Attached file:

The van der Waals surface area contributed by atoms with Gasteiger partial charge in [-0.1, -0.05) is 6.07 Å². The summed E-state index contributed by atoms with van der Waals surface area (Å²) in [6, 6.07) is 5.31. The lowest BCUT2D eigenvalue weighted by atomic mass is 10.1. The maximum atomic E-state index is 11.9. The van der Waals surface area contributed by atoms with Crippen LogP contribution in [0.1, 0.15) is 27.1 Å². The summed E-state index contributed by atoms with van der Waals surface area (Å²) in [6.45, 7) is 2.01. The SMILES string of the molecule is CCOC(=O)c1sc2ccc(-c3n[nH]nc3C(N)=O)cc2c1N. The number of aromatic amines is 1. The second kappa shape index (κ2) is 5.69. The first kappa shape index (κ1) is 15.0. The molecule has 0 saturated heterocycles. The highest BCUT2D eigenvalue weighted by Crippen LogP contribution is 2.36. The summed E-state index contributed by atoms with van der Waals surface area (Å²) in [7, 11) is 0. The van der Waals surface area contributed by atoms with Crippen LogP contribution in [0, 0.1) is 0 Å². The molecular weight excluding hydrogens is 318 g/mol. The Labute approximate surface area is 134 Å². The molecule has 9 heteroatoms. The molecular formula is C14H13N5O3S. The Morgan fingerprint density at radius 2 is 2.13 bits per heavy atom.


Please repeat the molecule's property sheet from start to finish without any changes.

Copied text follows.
The van der Waals surface area contributed by atoms with Gasteiger partial charge in [-0.1, -0.05) is 6.07 Å². The summed E-state index contributed by atoms with van der Waals surface area (Å²) in [6, 6.07) is 5.31. The lowest BCUT2D eigenvalue weighted by atomic mass is 10.1. The maximum atomic E-state index is 11.9. The van der Waals surface area contributed by atoms with Crippen LogP contribution in [0.1, 0.15) is 27.1 Å². The summed E-state index contributed by atoms with van der Waals surface area (Å²) in [6.45, 7) is 2.01. The SMILES string of the molecule is CCOC(=O)c1sc2ccc(-c3n[nH]nc3C(N)=O)cc2c1N. The number of aromatic amines is 1. The second kappa shape index (κ2) is 5.69. The first kappa shape index (κ1) is 15.0. The molecule has 0 saturated heterocycles. The highest BCUT2D eigenvalue weighted by Crippen LogP contribution is 2.36. The summed E-state index contributed by atoms with van der Waals surface area (Å²) in [7, 11) is 0. The van der Waals surface area contributed by atoms with Crippen LogP contribution in [0, 0.1) is 0 Å². The molecular weight excluding hydrogens is 318 g/mol. The Labute approximate surface area is 134 Å². The molecule has 9 heteroatoms. The molecular formula is C14H13N5O3S. The Morgan fingerprint density at radius 2 is 2.13 bits per heavy atom.